Edgar outlines the physical structure of each habitat and the biophysical constraints placed on life.
"The two most important physical factors affecting the shoreline are wave action and the underlying rock type. Sandy beaches erode to bedrock when exposed to extreme wave action, so typically occur in regions with moderate rather than high wave energy or gradual offshore slopes. ..."This often involves keystone species such as mangroves and seagrasses.
Next comes a survey of the organisms found in the habitat. This emphasises trophic interactions between species; each chapter includes a diagrammatic food web.
"Bottom-dwelling or benthic invertebrates are often sub-divided into several major categories, depending on food preferences. Herbivorous, carnivorous and scavenging species are all found living in soft sediments but are generally less abundant than two groups that consume fine particles — the detritivores and the suspension feeders."(References to particular species are usually to Australian species; geographical locations are similarly specific. But there are comparisons to other temperate marine environments and most of the discussion is general.)
Each chapter concludes with one or two pages on an environmental issue: the introduction of foreign species, sewage, oil spills, coastal development, beach litter, overfishing, nutrients and turbidity, harvesting of intertidal animals, toxic chemicals and heavy metals, and global warming.
Australian Marine Habitats is well illustrated with colour photographs, with every second pair of pages a photo-spread, and could be enjoyed just for these. But it comes with full references into the scientific literature — in the form of endnotes with page/paragraph numbers, so nothing intrudes into the text — as well as a glossary and an index, and would make a fine textbook. And even the photographs have captions that are not just descriptive, but informative of broader science.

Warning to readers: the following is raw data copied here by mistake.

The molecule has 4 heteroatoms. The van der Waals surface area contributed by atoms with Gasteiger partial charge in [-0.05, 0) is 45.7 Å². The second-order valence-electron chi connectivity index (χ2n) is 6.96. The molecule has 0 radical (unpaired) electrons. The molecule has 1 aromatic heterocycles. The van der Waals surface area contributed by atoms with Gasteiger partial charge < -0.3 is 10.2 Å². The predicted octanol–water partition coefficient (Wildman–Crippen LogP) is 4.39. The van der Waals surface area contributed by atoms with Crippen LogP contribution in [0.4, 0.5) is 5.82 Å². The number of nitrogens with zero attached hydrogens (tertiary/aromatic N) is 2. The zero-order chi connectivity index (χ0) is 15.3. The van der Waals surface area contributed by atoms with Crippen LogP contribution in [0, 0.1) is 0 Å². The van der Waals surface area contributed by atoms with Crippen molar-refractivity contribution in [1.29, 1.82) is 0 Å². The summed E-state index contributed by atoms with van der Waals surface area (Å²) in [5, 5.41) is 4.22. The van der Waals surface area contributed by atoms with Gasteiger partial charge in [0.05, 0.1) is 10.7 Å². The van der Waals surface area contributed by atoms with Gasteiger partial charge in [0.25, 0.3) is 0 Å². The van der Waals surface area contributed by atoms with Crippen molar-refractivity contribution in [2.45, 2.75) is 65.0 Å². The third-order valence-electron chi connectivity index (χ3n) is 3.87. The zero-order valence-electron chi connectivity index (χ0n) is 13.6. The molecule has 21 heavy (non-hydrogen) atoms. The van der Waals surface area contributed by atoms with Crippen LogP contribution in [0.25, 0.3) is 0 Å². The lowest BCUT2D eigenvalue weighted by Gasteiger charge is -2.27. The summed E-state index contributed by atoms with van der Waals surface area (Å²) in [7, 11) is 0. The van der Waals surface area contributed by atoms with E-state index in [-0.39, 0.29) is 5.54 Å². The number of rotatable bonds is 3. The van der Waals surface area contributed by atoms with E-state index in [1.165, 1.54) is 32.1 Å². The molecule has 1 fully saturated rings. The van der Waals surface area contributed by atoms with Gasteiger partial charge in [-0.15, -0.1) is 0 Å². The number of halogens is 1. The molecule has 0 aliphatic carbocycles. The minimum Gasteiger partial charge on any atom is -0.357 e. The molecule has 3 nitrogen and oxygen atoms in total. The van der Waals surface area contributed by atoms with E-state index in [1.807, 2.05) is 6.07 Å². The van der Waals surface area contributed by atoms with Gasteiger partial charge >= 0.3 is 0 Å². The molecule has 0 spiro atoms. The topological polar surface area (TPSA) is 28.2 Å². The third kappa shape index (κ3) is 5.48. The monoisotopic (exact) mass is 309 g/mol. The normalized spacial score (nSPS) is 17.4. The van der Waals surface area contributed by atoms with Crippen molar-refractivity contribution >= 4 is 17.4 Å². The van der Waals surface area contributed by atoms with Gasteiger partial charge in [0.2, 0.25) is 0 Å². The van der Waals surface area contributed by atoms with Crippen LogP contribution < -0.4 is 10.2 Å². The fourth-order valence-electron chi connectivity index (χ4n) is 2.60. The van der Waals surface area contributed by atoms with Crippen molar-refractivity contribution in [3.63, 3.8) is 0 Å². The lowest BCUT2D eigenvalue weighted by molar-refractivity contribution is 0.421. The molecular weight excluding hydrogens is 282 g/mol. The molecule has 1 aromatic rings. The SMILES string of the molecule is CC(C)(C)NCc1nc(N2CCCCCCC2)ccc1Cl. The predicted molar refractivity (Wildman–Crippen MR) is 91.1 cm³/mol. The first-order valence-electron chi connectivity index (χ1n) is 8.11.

"The majority of fishes living on soft sediments possess mottled grey or pink bodies that blend in with the seabed at depth. Such a pattern acts as camouflage from predators and prevents early detection by prey. Gurnards and species in a number of other fish families also possess strongly contrasting fins that can be hidden or raised to signal competitors and mates. (Lepidotrigla vanessa)"
Australian Marine Habitats is a splendid work — one which should appeal to everyone from casual visitors to Australian coastlines to students and professionals who need an introduction to marine ecology.